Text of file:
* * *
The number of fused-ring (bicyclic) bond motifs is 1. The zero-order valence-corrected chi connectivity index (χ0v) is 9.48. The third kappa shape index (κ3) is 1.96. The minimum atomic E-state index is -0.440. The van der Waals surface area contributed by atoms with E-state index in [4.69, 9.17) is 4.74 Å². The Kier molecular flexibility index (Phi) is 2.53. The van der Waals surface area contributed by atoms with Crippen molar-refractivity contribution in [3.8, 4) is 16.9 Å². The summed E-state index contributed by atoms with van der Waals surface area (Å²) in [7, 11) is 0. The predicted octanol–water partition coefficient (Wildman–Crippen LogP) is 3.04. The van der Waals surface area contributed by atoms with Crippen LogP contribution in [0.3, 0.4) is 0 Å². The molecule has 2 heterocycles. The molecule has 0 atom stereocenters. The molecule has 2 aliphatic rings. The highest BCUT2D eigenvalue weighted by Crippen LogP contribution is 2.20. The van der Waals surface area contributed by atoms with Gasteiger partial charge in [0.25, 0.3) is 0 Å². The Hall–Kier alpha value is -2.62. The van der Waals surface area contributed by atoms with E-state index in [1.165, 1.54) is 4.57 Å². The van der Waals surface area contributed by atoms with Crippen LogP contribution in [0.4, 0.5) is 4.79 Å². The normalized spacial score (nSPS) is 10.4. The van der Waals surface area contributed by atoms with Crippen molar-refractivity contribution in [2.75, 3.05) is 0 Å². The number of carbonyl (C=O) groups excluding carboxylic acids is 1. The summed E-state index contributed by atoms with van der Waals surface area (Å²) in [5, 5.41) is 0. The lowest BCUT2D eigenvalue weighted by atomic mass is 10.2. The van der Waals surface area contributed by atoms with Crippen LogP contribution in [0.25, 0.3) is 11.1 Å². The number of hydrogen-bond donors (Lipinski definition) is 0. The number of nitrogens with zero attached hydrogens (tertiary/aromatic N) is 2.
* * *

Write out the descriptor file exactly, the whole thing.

The number of fused-ring (bicyclic) bond motifs is 1. The zero-order valence-corrected chi connectivity index (χ0v) is 9.48. The third kappa shape index (κ3) is 1.96. The minimum atomic E-state index is -0.440. The van der Waals surface area contributed by atoms with E-state index in [4.69, 9.17) is 4.74 Å². The Kier molecular flexibility index (Phi) is 2.53. The van der Waals surface area contributed by atoms with Crippen molar-refractivity contribution in [3.8, 4) is 16.9 Å². The summed E-state index contributed by atoms with van der Waals surface area (Å²) in [7, 11) is 0. The predicted octanol–water partition coefficient (Wildman–Crippen LogP) is 3.04. The van der Waals surface area contributed by atoms with Crippen LogP contribution in [0.3, 0.4) is 0 Å². The molecule has 2 heterocycles. The molecule has 0 atom stereocenters. The molecule has 2 aliphatic rings. The highest BCUT2D eigenvalue weighted by Crippen LogP contribution is 2.20. The van der Waals surface area contributed by atoms with Gasteiger partial charge in [0.25, 0.3) is 0 Å². The Hall–Kier alpha value is -2.62. The van der Waals surface area contributed by atoms with E-state index in [1.165, 1.54) is 4.57 Å². The van der Waals surface area contributed by atoms with Crippen LogP contribution in [0.4, 0.5) is 4.79 Å². The normalized spacial score (nSPS) is 10.4. The van der Waals surface area contributed by atoms with Crippen molar-refractivity contribution in [2.75, 3.05) is 0 Å². The number of carbonyl (C=O) groups excluding carboxylic acids is 1. The summed E-state index contributed by atoms with van der Waals surface area (Å²) in [5, 5.41) is 0. The lowest BCUT2D eigenvalue weighted by atomic mass is 10.2. The van der Waals surface area contributed by atoms with Crippen LogP contribution in [0.25, 0.3) is 11.1 Å². The number of hydrogen-bond donors (Lipinski definition) is 0. The number of nitrogens with zero attached hydrogens (tertiary/aromatic N) is 2.